Residents call for speed control

Village to seek permission for temporary LED sign from county to try to slow traffic entering Belgium
Ozaukee Press Staff

Residents upset with speeding traffic in Belgium urged the Village Board on Monday to address the issue before someone gets hurt.

The village’s Public Works Committee last week talked about adding solar-powered LED speed signs but didn’t recommend buying any, instead letting the board discuss it at Monday’s regular meeting.

That’s one option residents support, in addition to an increased presence by the Ozaukee County Sheriff’s Office.

Trucks and other vehicles aren’t slowing down on highways KW and D coming into the village.

“I think we all see the way people are starting to drive in town now,” Larry Folz, who lives at 842 Main St., said.

“Even with the construction, people go flying past our house, sometimes I betcha 30, 35 miles per hour. You know, kinda crazy.”

Colleen Allen, who lives at 105 Rose Lane, on the corner of Rose and KW, said this is nothing new.

“This discussion has been going on for years and years and years about the speeding on KW,” she said.

“I put up a big sign for two years, a yellow sign, (that says) 25 mph, slow down. It doesn’t make any difference.”

Residents were hoping the board could make a difference, but trustees said their options are limited since KW and D are county roads that the village doesn’t control.

Putting up LED speed signs is one possibility. Trustee Josh Borden said he would check with the county about getting permission to put them up.

Trustee Don Gotcher said he understands the concerns. He lives in the Ardennes  subdivision near KW and D and sees the trucks.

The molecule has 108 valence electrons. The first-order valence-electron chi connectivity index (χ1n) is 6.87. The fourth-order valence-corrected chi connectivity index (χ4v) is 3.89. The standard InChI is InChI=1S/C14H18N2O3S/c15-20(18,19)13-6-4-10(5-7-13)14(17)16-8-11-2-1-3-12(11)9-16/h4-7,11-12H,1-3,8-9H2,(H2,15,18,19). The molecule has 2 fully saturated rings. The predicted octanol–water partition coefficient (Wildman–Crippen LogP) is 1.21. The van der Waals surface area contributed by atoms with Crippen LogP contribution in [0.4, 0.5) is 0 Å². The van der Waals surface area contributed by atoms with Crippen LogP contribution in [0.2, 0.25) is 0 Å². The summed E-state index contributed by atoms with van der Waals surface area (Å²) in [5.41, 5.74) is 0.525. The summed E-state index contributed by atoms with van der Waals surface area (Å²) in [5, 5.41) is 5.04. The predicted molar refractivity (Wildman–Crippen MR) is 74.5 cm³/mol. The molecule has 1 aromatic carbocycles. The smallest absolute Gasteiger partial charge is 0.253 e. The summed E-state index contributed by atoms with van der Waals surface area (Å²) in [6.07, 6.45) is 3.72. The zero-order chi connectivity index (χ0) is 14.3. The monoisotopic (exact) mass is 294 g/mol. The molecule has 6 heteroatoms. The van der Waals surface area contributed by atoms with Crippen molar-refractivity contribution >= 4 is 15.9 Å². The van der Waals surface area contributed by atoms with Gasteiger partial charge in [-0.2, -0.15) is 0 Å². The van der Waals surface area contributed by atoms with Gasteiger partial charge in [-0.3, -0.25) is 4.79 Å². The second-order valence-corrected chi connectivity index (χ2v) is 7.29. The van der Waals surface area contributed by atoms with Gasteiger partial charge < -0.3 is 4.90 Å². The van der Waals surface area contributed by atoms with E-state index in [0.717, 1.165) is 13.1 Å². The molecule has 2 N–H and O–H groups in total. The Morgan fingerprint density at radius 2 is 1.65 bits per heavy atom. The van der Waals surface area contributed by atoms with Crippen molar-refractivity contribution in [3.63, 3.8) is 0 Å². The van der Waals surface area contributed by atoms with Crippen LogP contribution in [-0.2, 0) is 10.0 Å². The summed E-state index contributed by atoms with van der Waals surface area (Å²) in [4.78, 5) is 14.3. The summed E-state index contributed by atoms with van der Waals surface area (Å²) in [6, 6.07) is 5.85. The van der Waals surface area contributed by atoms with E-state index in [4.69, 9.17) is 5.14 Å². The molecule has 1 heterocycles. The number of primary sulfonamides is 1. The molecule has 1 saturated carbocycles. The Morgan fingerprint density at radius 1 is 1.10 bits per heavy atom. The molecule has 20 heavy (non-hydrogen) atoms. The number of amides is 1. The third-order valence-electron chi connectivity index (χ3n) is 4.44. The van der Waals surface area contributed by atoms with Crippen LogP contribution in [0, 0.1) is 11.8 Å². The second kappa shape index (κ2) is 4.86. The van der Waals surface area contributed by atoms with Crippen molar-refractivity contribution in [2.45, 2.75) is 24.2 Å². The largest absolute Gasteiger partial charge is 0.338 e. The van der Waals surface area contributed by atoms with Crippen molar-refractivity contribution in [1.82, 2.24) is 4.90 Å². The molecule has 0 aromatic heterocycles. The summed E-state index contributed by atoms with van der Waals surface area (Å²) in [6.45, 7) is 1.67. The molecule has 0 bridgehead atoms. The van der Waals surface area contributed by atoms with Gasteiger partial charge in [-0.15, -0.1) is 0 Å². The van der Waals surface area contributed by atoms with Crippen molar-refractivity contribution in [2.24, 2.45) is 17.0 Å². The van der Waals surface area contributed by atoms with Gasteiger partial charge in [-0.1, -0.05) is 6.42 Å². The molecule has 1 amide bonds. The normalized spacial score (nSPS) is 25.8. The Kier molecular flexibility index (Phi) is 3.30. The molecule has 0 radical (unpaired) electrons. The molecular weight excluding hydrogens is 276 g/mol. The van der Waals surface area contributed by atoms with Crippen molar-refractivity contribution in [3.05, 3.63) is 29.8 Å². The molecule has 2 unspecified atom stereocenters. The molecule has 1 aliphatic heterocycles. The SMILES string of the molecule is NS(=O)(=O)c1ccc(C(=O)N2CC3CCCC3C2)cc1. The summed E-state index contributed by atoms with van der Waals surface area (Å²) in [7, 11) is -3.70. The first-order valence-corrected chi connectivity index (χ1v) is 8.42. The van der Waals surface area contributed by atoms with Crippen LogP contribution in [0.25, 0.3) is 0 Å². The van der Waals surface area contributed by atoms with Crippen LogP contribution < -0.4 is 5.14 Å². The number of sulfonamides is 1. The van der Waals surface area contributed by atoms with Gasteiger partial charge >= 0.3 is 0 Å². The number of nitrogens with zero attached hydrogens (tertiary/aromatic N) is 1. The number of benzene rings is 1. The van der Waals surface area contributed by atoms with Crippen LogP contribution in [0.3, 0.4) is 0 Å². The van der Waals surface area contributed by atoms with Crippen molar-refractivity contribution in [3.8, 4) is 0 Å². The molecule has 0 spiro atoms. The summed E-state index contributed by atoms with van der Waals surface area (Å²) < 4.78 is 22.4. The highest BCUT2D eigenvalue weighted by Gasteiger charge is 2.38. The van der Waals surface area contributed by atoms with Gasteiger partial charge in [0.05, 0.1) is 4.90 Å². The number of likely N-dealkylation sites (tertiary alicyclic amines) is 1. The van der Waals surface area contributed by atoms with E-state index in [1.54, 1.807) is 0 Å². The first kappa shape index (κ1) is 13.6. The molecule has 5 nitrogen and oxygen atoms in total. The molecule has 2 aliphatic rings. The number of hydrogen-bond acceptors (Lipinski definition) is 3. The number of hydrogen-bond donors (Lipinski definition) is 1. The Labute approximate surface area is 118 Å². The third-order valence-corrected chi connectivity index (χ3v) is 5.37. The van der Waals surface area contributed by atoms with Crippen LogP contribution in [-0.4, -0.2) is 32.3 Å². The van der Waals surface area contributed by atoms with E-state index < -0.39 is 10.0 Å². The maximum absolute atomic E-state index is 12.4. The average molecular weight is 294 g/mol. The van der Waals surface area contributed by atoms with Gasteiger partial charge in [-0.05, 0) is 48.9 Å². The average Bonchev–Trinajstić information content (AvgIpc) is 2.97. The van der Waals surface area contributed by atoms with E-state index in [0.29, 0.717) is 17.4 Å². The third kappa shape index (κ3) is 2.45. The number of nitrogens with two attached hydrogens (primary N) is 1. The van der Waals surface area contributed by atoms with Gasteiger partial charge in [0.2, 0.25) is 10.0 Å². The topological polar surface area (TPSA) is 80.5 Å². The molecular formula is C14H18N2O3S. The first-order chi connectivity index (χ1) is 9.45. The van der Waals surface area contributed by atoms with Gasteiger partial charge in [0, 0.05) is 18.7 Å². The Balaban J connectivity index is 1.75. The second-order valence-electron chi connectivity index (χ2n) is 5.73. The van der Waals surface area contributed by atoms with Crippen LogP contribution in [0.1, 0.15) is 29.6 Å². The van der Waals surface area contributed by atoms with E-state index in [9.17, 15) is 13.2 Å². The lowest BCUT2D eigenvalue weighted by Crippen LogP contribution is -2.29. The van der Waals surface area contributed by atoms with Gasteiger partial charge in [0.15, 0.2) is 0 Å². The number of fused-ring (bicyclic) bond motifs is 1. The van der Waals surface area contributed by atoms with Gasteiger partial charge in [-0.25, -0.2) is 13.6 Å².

“It’s scary when these kids are going to football ... That’s where all the truck traffic is coming. They do not slow down,” he said. “They come straight off of KW on D — as soon as they get past a couple of houses, they’re booking, they’re going.”

Trustees encouraged residents to contact the Sheriff’s Office themselves about the speeding.

“We’re only contracted for about 40 hours per week from the Sheriff’s Department,” Trustee Clem Gottsacker said. “They need your input and they do listen to you.”

Trustee Don Gotcher said more people contacting the office will make a bigger  impact.

“I’ve found that strength in numbers gets the attention of whatever body you’re in front of. You’re here tonight and you’ve really grabbed our attention on this,” he said.

Borden agreed. The Sheriff’s Office report to the board showed about 250 calls in the village in August.

“They’re here. So part of the problem, I think, is the public letting them know (about issues),” he said.

Village President Pete Anzia said borrowing a sign would be a good start.

“I would suggest seeing if the county can bring out their temporary one and seeing if that makes a difference before we spend all this money,” he said.

One LED sign is estimated to cost about $2,700.

Trustee Rose Sauers asked if a representative of the Sheriff’s Office could attend the next meeting of Public Safety Committee, which she chairs.

“If they hear all those concerns concentrated, I would hope that would have an effect,” she said.

The committee’s next meeting is 7 p.m. Tuesday, Sept. 18. Village Clerk Julie Lesar said a member of the Sheriff’s Office won’t be attending but, according to an email from Lt. Wayne Lambrecht, patrols will be increased in the village and the office will provide a status report later.

In the meantime, the village will wait to hear what Borden learns from the county about putting up an LED speed sign.

“That’s about all we can do at this point,” Anzia said.



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Ozaukee Press

Wisconsin’s largest paid circulation community weekly newspaper. Serving Port Washington, Saukville, Grafton, Fredonia, Belgium, as well as Ozaukee County government. Locally owned and printed in Port Washington, Wisconsin.

125 E. Main St.
Port Washington, WI 53074
(262) 284-3494


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